Linguist, lexicographer, radio host, public speaker

The Six-Foot View of the New World Trade Center

In the end, the skyline of Manhattan enlists only a small emotional corner of my brain. Lauding it reminds me too much of city folks in the country saying, “Look at the cows!” Of course. The buildings, like the cows, could be said to symbolize their environment. More important to me in the city, however, is not the long-distance view, but the six-foot view. And I see little evidence this has been considered in the proposals for replacing the World Trade Center. The six-foot view is this: When you stand a body’s length from the skin of the building, what do you see? What is happening at the street level? Are there windows to peer in? Are there newsstands? Benches? Bike racks? Can five tourists walk abreast and still leave room for accelerated New Yorkers watching their Bostonians? Are there shops visible from the street—local shops, preferably, even those which appear to be part of chains but are only clever one-offs? Have piss corners been avoided? Piss corners: you know, those uncomfortable places where the grand fa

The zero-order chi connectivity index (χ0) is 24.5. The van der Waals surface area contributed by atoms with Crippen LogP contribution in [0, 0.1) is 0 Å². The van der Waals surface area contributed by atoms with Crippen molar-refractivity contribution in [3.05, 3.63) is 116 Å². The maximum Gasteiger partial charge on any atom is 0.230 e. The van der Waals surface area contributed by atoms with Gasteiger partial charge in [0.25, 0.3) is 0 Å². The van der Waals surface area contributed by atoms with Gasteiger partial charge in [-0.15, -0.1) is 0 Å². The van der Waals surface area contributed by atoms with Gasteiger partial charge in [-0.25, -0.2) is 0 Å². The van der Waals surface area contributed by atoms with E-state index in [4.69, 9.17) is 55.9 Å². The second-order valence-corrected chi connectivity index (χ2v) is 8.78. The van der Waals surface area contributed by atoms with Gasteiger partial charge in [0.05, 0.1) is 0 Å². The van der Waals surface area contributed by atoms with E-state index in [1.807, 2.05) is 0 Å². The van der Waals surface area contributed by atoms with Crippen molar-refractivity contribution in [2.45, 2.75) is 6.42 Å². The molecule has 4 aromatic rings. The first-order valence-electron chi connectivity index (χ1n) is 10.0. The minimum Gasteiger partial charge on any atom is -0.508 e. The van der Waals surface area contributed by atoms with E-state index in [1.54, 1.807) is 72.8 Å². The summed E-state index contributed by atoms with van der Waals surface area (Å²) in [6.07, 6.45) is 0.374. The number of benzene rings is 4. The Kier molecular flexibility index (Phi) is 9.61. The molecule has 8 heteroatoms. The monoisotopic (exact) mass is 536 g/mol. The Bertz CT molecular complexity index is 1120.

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Grant Barrett